Morneau focusing on wins over contract status
Now-healthy slugger in final year of six-year deal with Twins
By Rhett Bollinger /2/15/2013 1:40 P.M. ET
FORT MYERS, Fla. -- After 10 seasons with the Twins, it's hard for Justin Morneau to imagine himself in a different uniform.
But Morneau is headed into the last year of a six-year, $80 million deal he signed in 2008, and knows this could be his last season in Minnesota.
He hasn't been approached by the Twins about a contract extension and his agents at SFX haven't pursued one yet, either, as he sounds willing to let the season play out.
"I think from their side and my side they want to see where I'm at," said Morneau, who made his first appearance at Twins camp on Friday. "The last few years, there have been some difficulties with all the injuries and all that stuff. It's not something I'm really interested in doing during the season, because it can become a distraction. But I'll never say never.
"It's something where the future looks good with the prospects list and what we have coming and all that stuff. I want to win, obviously, and so that's the important thing. If it looks like there's a chance we're going to win, I'd love to stay here. I've been here my whole career and this is where I hope to be in the future. It's hard to say otherwise. But sometimes those decisions aren't yours. So, we'll see. We'll cross that bridge when we get to it."
Morneau is also aware that he could become trade bait before the July 31 non-waiver Trade Deadline if he's healthy and producing and the Twins are out of contention.
But he believes this roster is stronger than last year -- when the club finished in last place by going 66-96 -- and doesn't want to think about the prospect of being traded by the only club he's ever known.
"I'll let all that stuff play out," Morneau said. "I'm hoping we'll be making additions at the Trade Deadline instead of worrying about who we're trading. So until that comes along and it's proved otherwise, we plan on being a team that's going to battle and be in it in July and add whatever we need."
Instead, Morneau wants to focus on staying healthy, as he's battled a litany of injury problems the last several years, including his well-documented issues stemming from his concussion sustained in July 2010, as well as surgeries to his neck, left wrist, left knee and right foot in '11.
But Morneau was able to get through what he called a normal offseason, as he said he's past all of those injuries and is healthy heading into the season.
"I feel prepared coming in, which is nice," said Morneau, who estimated he weighs about eight or nine more pounds than he did at this point last year. "It was good to enjoy the offseason and do what I needed to do. It feels good."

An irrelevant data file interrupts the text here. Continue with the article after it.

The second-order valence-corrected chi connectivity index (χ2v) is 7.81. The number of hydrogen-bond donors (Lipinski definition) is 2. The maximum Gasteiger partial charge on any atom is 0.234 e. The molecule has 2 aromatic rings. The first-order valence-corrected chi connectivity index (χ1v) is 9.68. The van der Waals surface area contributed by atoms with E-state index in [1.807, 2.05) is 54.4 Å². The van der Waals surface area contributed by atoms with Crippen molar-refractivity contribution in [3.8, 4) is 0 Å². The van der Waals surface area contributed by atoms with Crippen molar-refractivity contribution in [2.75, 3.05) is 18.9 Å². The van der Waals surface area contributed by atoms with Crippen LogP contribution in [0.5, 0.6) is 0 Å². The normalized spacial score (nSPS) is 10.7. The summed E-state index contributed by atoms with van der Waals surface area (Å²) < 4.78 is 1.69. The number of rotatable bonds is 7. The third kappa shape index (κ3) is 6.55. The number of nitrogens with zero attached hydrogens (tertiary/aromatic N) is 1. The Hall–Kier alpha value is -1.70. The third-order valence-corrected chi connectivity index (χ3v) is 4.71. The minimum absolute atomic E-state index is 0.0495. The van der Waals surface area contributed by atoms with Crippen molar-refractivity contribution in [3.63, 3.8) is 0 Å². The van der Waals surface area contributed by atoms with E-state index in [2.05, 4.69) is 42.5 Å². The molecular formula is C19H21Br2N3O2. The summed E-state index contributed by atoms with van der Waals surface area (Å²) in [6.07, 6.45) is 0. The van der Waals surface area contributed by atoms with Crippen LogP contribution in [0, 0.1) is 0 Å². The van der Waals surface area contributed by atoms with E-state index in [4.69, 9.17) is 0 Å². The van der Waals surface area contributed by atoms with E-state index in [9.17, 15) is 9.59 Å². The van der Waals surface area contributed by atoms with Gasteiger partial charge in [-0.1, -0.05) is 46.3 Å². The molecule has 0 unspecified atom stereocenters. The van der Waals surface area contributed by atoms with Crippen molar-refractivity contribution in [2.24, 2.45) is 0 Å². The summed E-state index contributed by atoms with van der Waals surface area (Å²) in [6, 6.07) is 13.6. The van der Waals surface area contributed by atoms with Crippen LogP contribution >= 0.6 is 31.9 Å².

Morneau showed some positive signs last season, when he hit .267/.333/.449 with 19 homers, 26 doubles and 77 RBIs in 134 games, which was the most games he's played since appearing in 135 games in '09.
But his surgically-repaired wrist bothered him throughout the season, and now that it's healed, he's excited to see what he can do.
"I've been swinging and everything has been good so far," Morneau said. "Hopefully it's something that's in the past and just move on and play and not have to worry about that kind of stuff."
Morneau also has higher expectations for the Twins, as he's been frustrated by their struggles the last two seasons.
The Twins tried to fix their biggest weakness from last season -- starting pitching -- by signing veterans such as Mike Pelfrey and Kevin Correia while also trading for Vance Worley and top prospects Alex Meyer and Trevor May.
But Minnesota also traded Denard Span and Ben Revere in their quest to add pitching, and now have to find a new center fielder and leadoff hitter to bat in front of established bats such as Joe Mauer, Josh Willingham, Ryan Doumit and Morneau.
Morneau, though, said he doesn't buy in that this is a rebuilding year despite those trades, as he said the Twins have been known to exceed expectations before their sudden dropoff the last two years.
"We've been picked to finish fourth before, and we've won the division," Morneau said. "And we've been picked to win, and we've finished third. It's hard to say. You get a little confidence with some young players, you get some momentum going, and it can take off in a hurry. I've been around long enough to know that anything is possible, and I have no reason not to believe that. The other teams can do what they do, but if we take care of what we do, we should be right there with those teams."